Jarod Greene, VP of Service Management Strategy at Cherwell Software and former Gartner IT service management (ITSM) industry analyst, shares six considerations to keep in mind before switching to a new ITSM tool. With more than 12 years of ITSM industry experience, Jarod understands the market from the vendor, end-user, customer, and analyst perspectives. He’s published many white papers and research articles, and his proficiency in IT service support management processes, organizational structures, and technology is sought after for speaking engagements, customer consultations, and product development.
Stop me if you’re heard this before, but on average, IT organizations replace their ITSM solution once every five years.
Compared to other types of enterprise software, that’s an incredible churn rate. It’s rare to hear about an organization replacing their CRM or ERP solution that often, but this high attrition level is very common in the realm of ITSM. From our vantage point, speaking with many IT organizations regularly, we see that ITSM solutions aren’t replaced because they lack certain features or functions, but rather for reasons that existed at the onset of the tool’s acquisition. In some cases, the ITSM tool was never scoped properly. Or perhaps it was implemented poorly. Perhaps it was purchased for the wrong reasons. Or the IT organization had ineffective processes to begin with, and the ITSM tool just automated those processes.
Tweet this: What should you consider before you think about switching your ITSM tool
Understanding all the things that a new solution can do for you is easy. But while it may seem like you’re making a simple technology switch, it’s important to remember that ITSM replacements are major projects, and the execution of the solution is often part of a larger, more complex infrastructure and operations improvement initiative. Success—or failure—is magnified across the entire IT organization.
Making the right choice is just as important as delivering the solution on time, within budget, and with a high level of quality. Your initial steps need not focus on long and detailed analysis, but rather on producing a document that outlines the parameters of the project and the expected outcomes. Start that document by asking the following questions amongst key stakeholders to deliver your ITSM replacement project faster.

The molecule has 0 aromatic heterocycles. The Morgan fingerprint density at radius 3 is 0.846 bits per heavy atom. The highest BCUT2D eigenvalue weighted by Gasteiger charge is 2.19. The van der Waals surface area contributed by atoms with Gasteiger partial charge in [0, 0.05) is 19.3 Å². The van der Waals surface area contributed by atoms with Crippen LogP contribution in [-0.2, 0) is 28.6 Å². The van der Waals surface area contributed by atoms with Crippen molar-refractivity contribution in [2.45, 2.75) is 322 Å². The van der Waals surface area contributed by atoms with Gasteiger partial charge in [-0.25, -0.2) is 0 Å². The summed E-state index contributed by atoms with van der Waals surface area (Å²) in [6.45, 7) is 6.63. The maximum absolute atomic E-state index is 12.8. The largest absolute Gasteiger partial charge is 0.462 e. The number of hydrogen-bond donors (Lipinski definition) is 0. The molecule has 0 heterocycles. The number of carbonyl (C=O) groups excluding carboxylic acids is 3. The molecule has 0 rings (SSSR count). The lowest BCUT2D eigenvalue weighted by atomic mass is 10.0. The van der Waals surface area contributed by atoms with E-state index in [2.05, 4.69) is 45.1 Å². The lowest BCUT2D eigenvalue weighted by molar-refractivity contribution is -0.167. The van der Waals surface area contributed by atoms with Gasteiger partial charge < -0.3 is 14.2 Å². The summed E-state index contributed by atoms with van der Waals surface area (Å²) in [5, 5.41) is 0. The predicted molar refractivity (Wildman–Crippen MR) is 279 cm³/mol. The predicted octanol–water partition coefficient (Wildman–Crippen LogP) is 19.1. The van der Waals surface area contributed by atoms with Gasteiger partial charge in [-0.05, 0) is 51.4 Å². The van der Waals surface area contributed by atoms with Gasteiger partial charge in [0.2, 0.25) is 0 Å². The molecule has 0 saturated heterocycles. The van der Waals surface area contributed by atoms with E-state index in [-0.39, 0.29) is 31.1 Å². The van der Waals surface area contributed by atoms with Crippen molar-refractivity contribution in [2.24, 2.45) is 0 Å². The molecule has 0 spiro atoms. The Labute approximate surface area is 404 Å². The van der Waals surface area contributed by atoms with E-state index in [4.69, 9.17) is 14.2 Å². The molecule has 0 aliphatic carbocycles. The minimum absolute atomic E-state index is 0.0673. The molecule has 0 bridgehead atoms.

1. ITSM Basics: How are we doing?
This might seem like an obvious question, but knowing the number of incidents, problems, requests, and changes your organization generates and supports on a daily, weekly, or monthly basis can be telling. If you can capture this information, ask if there are IT or business drivers that would cause a change in the current volume? If you can’t capture this information quickly or easily—that’s telling as well! For organizations who can gather the basics, frame your question on a scale and ask, ‘how mature are we now, and how mature do we plan to be in the next 36 months?’ Your response will help you scope your ITSM requirements and ensure your solution can scale to enable additional capacities and integrations as your organization matures.
2. The Business Case: Why do we need a new ITSM tool?
Determining if your current tool is capable of supporting your future state can be difficult, particularly if getting the tool over the hump requires development, training, or services. Measuring the benefits of those efforts against the short and long term costs of the project can quickly get into the weeds, but it is necessary a necessary exercise just the same.